Lancome: 6 Things You Didn’t Know About the L’Oreal Subsidiary

Lancome is a French fragrance, skin care and cosmetics house and one of the world’s leading luxury beauty brands. Today, the company is one of L’Oreal’s luxe lines and one of its biggest assets. Keep reading to find out some interesting pieces of trivia about the French beauty company!

Number Six: Failed No Advertisement Policy

Armand Petitjean, the founder of the company, was very assertive about his no-ad policy. While Lancome did advertise in magazines before Petitjean died, his opposition to marketing was well-documented. L’oreal acquired the brand in 1964 and completely changed its marketing strategy.

Number Five: Lancome’s Male Spokespeople

In 2007, British actor Clive Owen became the face of Lancome’s male fragrance and skin care lines. Before Owen, Rory Marshall fronted Miracle L’Aquatonic in 2003, and Matthieu Kassovitz was the spokesperson for Miracle Homme in 2001. To this date, they are the only three males to be spokespeople for the brand.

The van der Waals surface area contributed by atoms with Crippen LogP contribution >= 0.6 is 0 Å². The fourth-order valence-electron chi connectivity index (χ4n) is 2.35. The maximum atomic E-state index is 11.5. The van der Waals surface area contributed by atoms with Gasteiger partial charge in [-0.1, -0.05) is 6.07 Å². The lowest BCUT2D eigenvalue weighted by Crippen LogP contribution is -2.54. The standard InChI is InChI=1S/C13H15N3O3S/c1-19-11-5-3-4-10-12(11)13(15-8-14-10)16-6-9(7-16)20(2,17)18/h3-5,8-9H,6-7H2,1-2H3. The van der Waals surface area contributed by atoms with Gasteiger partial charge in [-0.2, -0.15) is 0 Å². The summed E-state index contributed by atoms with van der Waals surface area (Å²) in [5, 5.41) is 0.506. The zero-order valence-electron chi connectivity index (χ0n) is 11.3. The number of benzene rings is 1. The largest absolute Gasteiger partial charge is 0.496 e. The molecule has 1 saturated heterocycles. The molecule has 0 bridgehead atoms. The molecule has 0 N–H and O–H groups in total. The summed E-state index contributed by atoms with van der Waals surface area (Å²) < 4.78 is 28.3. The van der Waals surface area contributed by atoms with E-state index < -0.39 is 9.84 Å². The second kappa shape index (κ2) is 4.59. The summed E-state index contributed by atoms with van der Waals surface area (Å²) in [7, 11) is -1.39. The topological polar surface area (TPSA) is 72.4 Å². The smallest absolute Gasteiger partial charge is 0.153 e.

Number Four: An Eighty-Year-Old Product

Lancome started as a fragrance house in 1935. One year later, Petitjean expanded his business into skincare with his Nutrix repair cream. Nutrix became an instant best-selling product and it’s still available today under the same old formula!

Number Three: Digital Retouching Controversy

A Lancome ad featuring Julia Roberts got pulled by the UK’s Advertising Standards Authority (ASA) due to the heavy, misleading airbrushing used on the picture. L’oreal admitted to having digitally altered the image. Due to Roberts’ policy stating that no one can see her unretouched images, it couldn’t be proved to what extent the photograph had been manipulated.

Number Two: Lancome V. America

In Petitjean’s words: “Why did I create Lancome? Because I had seen that two American brands had taken control of the beauty industry. A French brand should be up alongside them.” Those two American brands were, most likely, Revlon and Avon.

Number One: Disputed Perfumes

Can scents be copyrighted? That’s the debate that arose in 1994 when Lancome filed a lawsuit against Dutch cosmetics house Kecofa. Kecofa had been selling their perfume “Female Treasure” since 1993, which suspiciously resembled Lancome’s renowned Trésor Eau de Parfum. The court initially rejected the claims, stating that a scent could not be copyrightable. Eventually, Lancome won the case and Kecofa was sanctioned. That’s the end of our list about Lancome. Thanks for reading!